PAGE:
I want to talk about the shame of loneliness. A common thread throughout the book is not only that we have ignored loneliness as a social problem, but we have also placed a huge social stigma around it. Can you tell how stigma and shame contribute to our loneliness epidemic, and perhaps the role our culture plays in facilitating that shame?
What we see with loneliness – and also with addiction – is that when we feel shame about some aspect of our life, it drives us further in and takes away our self-esteem. When you are lonely, you especially need contact with others. But the shame of loneliness pushes you in the exact opposite direction. The longer your loneliness lasts, the more difficult it is to contact other people because you don’t feel you are worth it. That is why it is a challenge to break the downward spiral of loneliness.
This is where our culture makes things worse. In an individualistic culture, your successes and your failures are entirely yours. This can be an extraordinary burden for individuals who can fail, not only because of their individual efforts, but also because of complex circumstances. There are people who may respond well to this, but many people do worse because they beat themselves up further. This leads to a further erosion of self-esteem and self-confidence and creates that downward spiral of loneliness.
However, one of the things I learned in that book is that service is a very powerful way to break that downward spiral because it short-circuits some of these mechanisms. Our focus is mainly on ourselves when we are lonely because we feel threatened. Service shifts our focus from ourselves to another person in the context of a positive interaction. It also strengthens our self-confidence because it reminds us that we have value to add to the world. That’s why I call service in the book a “back door out of loneliness.” It is such a powerful force when it comes to building a more connected world.
What do you think are some other important drivers of widespread loneliness?
We’ve already talked about our society’s focus on individualism, but I think our culture around work and performance has also become problematic. And that has to do with how we define success in the modern world. Success is driven by your ability to acquire one of three things: wealth, power, or reputation.
When we see someone who has sold a business or invested money and made huge returns, we say they are successful. When we see someone famous or who has achieved a high position in government or business, we say they are successful. The implication of this is that if I don’t have wealth, power, and reputation, my life is worth less. This is very problematic because there are various circumstances beyond the control of an individual that often prevent us from possessing wealth, power and reputation.
I think we should rethink the idea that each of us has intrinsic value. This is at the heart of so many spiritual traditions and so many cultures: the idea that our human value is rooted in our ability to give and receive love. And that love is most evident in our relationships – we experience love through other people.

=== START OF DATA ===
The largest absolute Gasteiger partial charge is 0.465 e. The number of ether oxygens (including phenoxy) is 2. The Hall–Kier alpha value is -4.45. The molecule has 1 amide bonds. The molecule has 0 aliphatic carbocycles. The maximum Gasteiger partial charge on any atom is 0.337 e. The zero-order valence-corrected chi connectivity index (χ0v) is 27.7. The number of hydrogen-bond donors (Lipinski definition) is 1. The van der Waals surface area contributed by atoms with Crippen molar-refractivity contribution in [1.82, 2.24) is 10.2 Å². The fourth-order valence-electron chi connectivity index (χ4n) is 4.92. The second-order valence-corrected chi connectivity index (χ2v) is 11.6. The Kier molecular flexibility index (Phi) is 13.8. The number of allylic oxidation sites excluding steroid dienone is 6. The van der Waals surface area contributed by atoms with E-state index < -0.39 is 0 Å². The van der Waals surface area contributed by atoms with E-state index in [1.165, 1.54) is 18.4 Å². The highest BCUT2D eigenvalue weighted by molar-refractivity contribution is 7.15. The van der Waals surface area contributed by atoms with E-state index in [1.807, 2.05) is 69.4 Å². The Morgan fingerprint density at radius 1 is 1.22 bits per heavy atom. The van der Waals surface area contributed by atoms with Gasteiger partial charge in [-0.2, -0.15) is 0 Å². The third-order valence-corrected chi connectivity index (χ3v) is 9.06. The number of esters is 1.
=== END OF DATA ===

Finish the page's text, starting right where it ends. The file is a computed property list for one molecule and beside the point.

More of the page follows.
When I think of my own children, who are 3 and 2, I want them to grow up knowing that their value is based on their ability to give and receive love. That’s something they were born with. It is true who they are. And they don’t have to acquire money or fame or a powerful position to increase their value as human beings. What makes them human is their ability to love, their ability to build relationships, their ability to serve.
This comes down to something I appreciated about the book, which is just as subtly radical. The ideas that individuals determine their own destiny and that our moral value is a function of our ability to produce – these are the basic assumptions at the heart of our political and economic systems. And you say in fact that they are wrong in a very profound way.
It’s funny that you say that – I actually almost gave the book the title ‘Radical love’. That’s because I think there is something fundamental that we need to transform into how we live. What I am asking for is a much deeper and fundamental change that is not about transforming us into something we are not, but a return to who we are intrinsic.
Every person feels better when he gives or receives love, regardless of political affiliation or the culture in which he grew up or whatever. That’s how we have to work. Conversely, when we operate out of fear – which often manifests as anger or insecurity or jealousy or fear – it doesn’t feel right. We all know that deep down.
In many ways, this book is about how we return to who we are intrinsically, which are beings based on, driven by, and driven by love. And it’s about how you can create a society fueled by love rather than fear.
The book is not only intended as a guide to building additional connections. It is about fundamentally transforming our lives and our society into a people-oriented life and a people-oriented society. If I had a single creed with the book, it would be just three words: “Put man first”.
I think a response to that idea of building a “people-centered society” is that those societies already exist. My family is Lebanese and Palestinian. And when I visit my relatives in the Middle East, they have a lot of problems, but loneliness is not one of them in general. They even have a hard time understanding how loneliness would be a problem for people. At the same time, they are so deeply embedded in family and community that they tend to have much less of the individual autonomy and freedom that we have come to cherish and respect.